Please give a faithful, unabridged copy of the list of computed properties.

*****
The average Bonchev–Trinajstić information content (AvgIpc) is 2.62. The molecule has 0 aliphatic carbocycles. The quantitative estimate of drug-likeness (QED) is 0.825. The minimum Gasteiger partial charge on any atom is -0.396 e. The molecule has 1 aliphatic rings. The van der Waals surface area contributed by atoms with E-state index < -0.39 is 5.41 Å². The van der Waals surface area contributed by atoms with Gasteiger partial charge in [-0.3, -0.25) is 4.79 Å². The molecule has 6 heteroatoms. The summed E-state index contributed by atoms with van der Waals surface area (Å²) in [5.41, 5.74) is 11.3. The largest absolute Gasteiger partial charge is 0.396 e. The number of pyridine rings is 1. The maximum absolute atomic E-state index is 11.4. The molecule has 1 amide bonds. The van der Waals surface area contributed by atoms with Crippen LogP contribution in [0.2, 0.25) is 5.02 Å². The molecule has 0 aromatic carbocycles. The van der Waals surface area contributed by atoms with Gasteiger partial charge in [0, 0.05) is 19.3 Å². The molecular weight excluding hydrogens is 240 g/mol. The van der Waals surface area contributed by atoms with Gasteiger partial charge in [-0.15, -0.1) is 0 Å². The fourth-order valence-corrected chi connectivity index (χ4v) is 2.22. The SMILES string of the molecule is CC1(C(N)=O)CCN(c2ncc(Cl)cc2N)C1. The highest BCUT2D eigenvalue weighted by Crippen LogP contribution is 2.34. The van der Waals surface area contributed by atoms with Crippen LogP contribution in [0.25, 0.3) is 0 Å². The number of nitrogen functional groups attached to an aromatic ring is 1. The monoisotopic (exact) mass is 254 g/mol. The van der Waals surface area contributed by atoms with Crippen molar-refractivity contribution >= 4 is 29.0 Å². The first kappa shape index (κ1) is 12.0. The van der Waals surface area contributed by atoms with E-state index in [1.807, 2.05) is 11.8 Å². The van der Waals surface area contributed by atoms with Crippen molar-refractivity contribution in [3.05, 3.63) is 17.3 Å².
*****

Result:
The average Bonchev–Trinajstić information content (AvgIpc) is 2.62. The molecule has 0 aliphatic carbocycles. The quantitative estimate of drug-likeness (QED) is 0.825. The minimum Gasteiger partial charge on any atom is -0.396 e. The molecule has 1 aliphatic rings. The van der Waals surface area contributed by atoms with E-state index < -0.39 is 5.41 Å². The van der Waals surface area contributed by atoms with Gasteiger partial charge in [-0.3, -0.25) is 4.79 Å². The molecule has 6 heteroatoms. The summed E-state index contributed by atoms with van der Waals surface area (Å²) in [5.41, 5.74) is 11.3. The largest absolute Gasteiger partial charge is 0.396 e. The number of pyridine rings is 1. The maximum absolute atomic E-state index is 11.4. The molecule has 1 amide bonds. The van der Waals surface area contributed by atoms with Crippen LogP contribution in [0.2, 0.25) is 5.02 Å². The molecule has 0 aromatic carbocycles. The van der Waals surface area contributed by atoms with Gasteiger partial charge in [0, 0.05) is 19.3 Å². The molecular weight excluding hydrogens is 240 g/mol. The van der Waals surface area contributed by atoms with Gasteiger partial charge in [-0.15, -0.1) is 0 Å². The fourth-order valence-corrected chi connectivity index (χ4v) is 2.22. The SMILES string of the molecule is CC1(C(N)=O)CCN(c2ncc(Cl)cc2N)C1. The highest BCUT2D eigenvalue weighted by Crippen LogP contribution is 2.34. The van der Waals surface area contributed by atoms with Crippen LogP contribution in [0.25, 0.3) is 0 Å². The number of nitrogen functional groups attached to an aromatic ring is 1. The monoisotopic (exact) mass is 254 g/mol. The van der Waals surface area contributed by atoms with Crippen molar-refractivity contribution >= 4 is 29.0 Å². The first kappa shape index (κ1) is 12.0. The van der Waals surface area contributed by atoms with E-state index in [1.807, 2.05) is 11.8 Å². The van der Waals surface area contributed by atoms with Crippen molar-refractivity contribution in [3.05, 3.63) is 17.3 Å².